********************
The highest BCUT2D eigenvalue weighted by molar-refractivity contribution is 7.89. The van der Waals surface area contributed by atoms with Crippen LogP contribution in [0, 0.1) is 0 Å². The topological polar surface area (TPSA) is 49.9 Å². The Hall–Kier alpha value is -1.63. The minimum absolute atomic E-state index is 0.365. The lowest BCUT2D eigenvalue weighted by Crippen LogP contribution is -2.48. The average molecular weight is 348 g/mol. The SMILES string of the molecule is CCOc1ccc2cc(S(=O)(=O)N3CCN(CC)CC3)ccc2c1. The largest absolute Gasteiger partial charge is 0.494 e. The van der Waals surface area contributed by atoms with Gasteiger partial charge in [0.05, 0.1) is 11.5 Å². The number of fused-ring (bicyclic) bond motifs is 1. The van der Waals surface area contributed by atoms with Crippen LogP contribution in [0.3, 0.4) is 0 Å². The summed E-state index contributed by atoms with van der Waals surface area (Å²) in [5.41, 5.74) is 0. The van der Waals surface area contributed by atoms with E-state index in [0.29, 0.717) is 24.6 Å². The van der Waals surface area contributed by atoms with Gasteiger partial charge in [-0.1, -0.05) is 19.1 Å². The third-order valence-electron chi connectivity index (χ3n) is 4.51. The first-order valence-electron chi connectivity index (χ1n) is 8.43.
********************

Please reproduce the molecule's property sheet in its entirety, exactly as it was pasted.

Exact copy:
The highest BCUT2D eigenvalue weighted by molar-refractivity contribution is 7.89. The van der Waals surface area contributed by atoms with Crippen LogP contribution in [0, 0.1) is 0 Å². The topological polar surface area (TPSA) is 49.9 Å². The Hall–Kier alpha value is -1.63. The minimum absolute atomic E-state index is 0.365. The lowest BCUT2D eigenvalue weighted by Crippen LogP contribution is -2.48. The average molecular weight is 348 g/mol. The SMILES string of the molecule is CCOc1ccc2cc(S(=O)(=O)N3CCN(CC)CC3)ccc2c1. The largest absolute Gasteiger partial charge is 0.494 e. The van der Waals surface area contributed by atoms with Gasteiger partial charge in [0.05, 0.1) is 11.5 Å². The number of fused-ring (bicyclic) bond motifs is 1. The van der Waals surface area contributed by atoms with Crippen LogP contribution in [0.3, 0.4) is 0 Å². The summed E-state index contributed by atoms with van der Waals surface area (Å²) in [5.41, 5.74) is 0. The van der Waals surface area contributed by atoms with E-state index in [0.29, 0.717) is 24.6 Å². The van der Waals surface area contributed by atoms with Gasteiger partial charge in [-0.1, -0.05) is 19.1 Å². The third-order valence-electron chi connectivity index (χ3n) is 4.51. The first-order valence-electron chi connectivity index (χ1n) is 8.43.